By the Numbers
|Tobacco Use in Virginia|
|High school students who smoke||11.1% (48,100)|
|Male high school students who use smokeless or spit tobacco||12.8% (female use much lower)|
|Kids (under 18) who become new daily smokers each year||6,900|
|Kids exposed to secondhand smoke at home||336,000|
|Packs of cigarettes bought or smoked by kids each year||14.2 million|
|Adults in Virginia who smoke||19% (1,202,500)|
|U.S. National Data (2011)|
|High school smoking rate||15.7%|
|Male high school students who use smokeless tobacco||14.7%|
|Adult smoking rate||18.1%|
Nationwide, youth smoking has declined dramatically since the mid-1990s, but that decline appears to have slowed considerably or even stopped in recent years.
|Deaths in Virginia From Smoking|
|Adults who die each year from their own smoking||9,000|
|Kids now under 18 and alive in Virginia who will ultimately die prematurely from smoking||150,000|
|Adult nonsmokers who die each year from exposure to secondhand smoke||1,160|
Smoking kills more people than alcohol, AIDS, car crashes, illegal drugs, murders, and suicides combined -- and thousands more die from other tobacco-related causes -- such as fires caused by smoking (more than 1,000 deaths/year nationwide) and smokeless tobacco use. No good estimates are currently available, however, for the number of Virginia citizens who die from these other tobacco-related causes, or for the much larger numbers who suffer from tobacco-related health problems each year without actually dying.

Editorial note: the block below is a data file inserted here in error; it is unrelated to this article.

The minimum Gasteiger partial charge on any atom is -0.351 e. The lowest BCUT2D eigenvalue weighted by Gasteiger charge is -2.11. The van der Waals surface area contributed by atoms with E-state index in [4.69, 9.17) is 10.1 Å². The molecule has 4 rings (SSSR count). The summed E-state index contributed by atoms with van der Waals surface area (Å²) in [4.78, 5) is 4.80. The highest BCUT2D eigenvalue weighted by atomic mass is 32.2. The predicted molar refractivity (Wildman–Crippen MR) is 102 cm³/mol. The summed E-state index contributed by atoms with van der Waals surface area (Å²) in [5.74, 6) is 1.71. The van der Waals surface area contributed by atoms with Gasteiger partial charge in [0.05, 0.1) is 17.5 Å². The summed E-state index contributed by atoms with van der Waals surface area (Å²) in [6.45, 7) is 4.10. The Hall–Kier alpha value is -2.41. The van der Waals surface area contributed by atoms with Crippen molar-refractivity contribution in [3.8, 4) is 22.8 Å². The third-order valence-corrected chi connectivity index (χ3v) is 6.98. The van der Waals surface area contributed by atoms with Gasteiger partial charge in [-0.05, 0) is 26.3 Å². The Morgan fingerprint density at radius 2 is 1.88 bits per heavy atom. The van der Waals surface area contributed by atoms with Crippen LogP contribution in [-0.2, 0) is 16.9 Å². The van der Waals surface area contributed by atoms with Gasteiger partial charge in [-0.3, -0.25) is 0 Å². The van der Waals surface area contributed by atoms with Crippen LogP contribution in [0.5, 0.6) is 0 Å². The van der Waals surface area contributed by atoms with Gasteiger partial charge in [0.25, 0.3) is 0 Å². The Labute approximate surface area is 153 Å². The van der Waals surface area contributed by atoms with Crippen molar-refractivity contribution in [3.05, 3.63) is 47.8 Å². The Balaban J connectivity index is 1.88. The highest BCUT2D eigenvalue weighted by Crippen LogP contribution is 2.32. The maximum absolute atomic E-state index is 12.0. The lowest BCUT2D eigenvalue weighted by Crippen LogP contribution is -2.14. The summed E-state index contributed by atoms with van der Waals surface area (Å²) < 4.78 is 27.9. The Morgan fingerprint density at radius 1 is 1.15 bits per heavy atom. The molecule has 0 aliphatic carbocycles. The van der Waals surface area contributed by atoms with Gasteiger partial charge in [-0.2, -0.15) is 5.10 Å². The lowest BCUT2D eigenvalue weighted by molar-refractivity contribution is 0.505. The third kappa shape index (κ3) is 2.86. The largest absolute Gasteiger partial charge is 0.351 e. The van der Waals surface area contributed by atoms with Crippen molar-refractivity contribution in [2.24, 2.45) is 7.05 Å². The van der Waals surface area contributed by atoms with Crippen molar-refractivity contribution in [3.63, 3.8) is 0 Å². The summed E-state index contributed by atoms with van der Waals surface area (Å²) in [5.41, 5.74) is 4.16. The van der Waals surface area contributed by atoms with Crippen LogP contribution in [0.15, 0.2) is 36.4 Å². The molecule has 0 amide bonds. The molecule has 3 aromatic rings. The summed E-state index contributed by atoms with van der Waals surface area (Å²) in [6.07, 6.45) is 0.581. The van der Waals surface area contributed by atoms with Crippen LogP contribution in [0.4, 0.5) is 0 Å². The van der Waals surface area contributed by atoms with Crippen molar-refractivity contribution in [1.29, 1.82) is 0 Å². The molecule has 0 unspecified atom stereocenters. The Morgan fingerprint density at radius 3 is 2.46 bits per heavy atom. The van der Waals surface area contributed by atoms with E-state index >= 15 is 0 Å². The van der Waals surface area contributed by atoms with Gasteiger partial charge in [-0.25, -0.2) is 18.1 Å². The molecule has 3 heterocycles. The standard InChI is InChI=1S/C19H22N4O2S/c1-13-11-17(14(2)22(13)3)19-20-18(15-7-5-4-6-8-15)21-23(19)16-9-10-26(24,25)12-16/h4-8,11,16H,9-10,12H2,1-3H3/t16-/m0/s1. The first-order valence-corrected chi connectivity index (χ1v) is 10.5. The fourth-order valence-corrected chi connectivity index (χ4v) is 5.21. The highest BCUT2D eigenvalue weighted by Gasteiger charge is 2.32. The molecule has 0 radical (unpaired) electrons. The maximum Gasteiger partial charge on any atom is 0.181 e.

|Smoking-Caused Monetary Costs in Virginia|
|Annual health care costs in Virginia directly caused by smoking||$3.11 billion|
|Portion covered by the state Medicaid program||$401 million|
|Residents' state & federal tax burden from smoking-caused government expenditures||$567 per household|
|Smoking-caused productivity losses in Virginia||$2.53 billion|
Amounts do not include health costs caused by exposure to secondhand smoke, smoking-caused fires, spit tobacco use, or cigar and pipe smoking. Other non-health costs from tobacco use include residential and commercial property losses from smoking-caused fires (more than $500 million per year nationwide); extra cleaning and maintenance costs made necessary by tobacco smoke and litter (about $4+ billion nationwide for commercial establishments alone); and additional productivity losses from smoking-caused work absences, smoking breaks, and on-the-job performance declines and early termination of employment caused by smoking-caused disability or illness (dollar amount listed above is just from productive work lives shortened by smoking-caused death).